One of the longest-standing criticisms of advertising is its unhealthy fascination with youth. The majority of campaigns target the under 55s and a disproportionate number of brands focus on the under 35s.

Why are marketers so obsessed with targeting the young when older groups tend to be wealthier? According to the Daily Telegraph the over 50s account for 40% of the population but hold 80% of the wealth. Not only are older groups wealthier but they are also growing in number: data from nVision shows that there are 11m over 65s, an increase of 17% versus 2003.  

Bob Hoffman, one of the most insightful advertising commentators, is scathing: "There is only one type of person confused enough [to ignore the over 50 market] – a marketing person".

So if there's such an unequivocal case for targeting older groups why do advertisers persist in their folly? The pessimistic interpretation is that it's a reflection of the youthfulness of the industry. Agency personnel tend to be younger than the population as a whole, with the IPA 2014 survey estimating the average age of an agency employee at 33.6. The IPA data also shows a distinct lack of over 50s – only 5.9% of agency staff are over this age. This absence could explain why negative stereotypes blossom.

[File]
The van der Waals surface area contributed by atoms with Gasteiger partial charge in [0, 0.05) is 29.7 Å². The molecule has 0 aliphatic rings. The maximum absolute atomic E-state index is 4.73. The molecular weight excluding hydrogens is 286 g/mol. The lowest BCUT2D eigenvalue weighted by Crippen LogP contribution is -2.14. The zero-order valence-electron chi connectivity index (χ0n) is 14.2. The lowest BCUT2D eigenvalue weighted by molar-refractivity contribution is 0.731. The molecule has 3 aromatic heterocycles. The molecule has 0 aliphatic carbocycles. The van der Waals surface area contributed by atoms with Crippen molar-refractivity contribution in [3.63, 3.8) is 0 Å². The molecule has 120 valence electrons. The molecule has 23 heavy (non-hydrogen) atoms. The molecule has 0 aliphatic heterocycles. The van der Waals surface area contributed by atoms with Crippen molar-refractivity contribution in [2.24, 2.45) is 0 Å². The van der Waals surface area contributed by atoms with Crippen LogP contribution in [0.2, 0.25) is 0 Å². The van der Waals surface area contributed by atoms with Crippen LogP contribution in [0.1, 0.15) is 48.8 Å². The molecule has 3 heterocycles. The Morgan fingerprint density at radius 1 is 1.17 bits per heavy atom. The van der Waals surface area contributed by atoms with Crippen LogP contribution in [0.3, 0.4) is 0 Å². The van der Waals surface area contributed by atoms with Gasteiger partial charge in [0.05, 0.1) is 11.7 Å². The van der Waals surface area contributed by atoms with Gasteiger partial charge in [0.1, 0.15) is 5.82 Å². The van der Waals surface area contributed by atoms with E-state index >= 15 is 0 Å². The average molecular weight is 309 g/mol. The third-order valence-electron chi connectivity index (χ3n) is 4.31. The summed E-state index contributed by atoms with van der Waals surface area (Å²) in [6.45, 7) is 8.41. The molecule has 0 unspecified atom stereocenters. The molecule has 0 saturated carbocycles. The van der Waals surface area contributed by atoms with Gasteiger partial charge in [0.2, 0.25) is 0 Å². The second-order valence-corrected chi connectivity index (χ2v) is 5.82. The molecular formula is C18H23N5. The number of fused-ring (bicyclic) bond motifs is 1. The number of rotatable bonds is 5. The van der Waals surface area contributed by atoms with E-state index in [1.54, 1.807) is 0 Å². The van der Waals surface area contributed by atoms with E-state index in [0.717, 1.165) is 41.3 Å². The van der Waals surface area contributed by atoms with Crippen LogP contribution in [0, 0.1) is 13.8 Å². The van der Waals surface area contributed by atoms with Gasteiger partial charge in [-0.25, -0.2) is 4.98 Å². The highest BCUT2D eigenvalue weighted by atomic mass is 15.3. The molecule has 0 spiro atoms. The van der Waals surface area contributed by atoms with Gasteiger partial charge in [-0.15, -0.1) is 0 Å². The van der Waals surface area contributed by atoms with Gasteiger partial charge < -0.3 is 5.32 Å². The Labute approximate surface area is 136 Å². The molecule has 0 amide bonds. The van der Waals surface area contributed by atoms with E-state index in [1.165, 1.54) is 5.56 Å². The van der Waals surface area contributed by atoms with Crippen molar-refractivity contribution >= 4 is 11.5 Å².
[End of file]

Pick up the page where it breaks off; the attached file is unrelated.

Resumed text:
Hoffman, in typically brusque language, says "Marketers think people over 50 are decrepit old farts. Marketers cannot understand that Barack Obama, Jerry Seinfeld, Condoleezza Rice, Bruce Springsteen, Meryl Streep and tens of millions of others are all over 50."

However, recent work by ZenithOptimedia suggests that there may be some justification for targeting younger groups. We surveyed 500 nationally representative consumers to ask whether they had tried new brands in three specified categories in the last year. In order not to bias the study we then excluded anyone who wasn't a category buyer. The results were conclusive. In each category younger consumers were more likely to try new brands. In fact, on average under 55s were twice as likely to have tried a new brand in the categories monitored as the over 55s.

Our findings suggest that younger consumers may be less fixed in their purchasing patterns and therefore, for brands interested in growing their market share, there's a rationale for prioritising them. This may not explain all of advertising's obsession with youth but it certainly shows that there are reasons, beyond incompetence, for targeting the under 35s.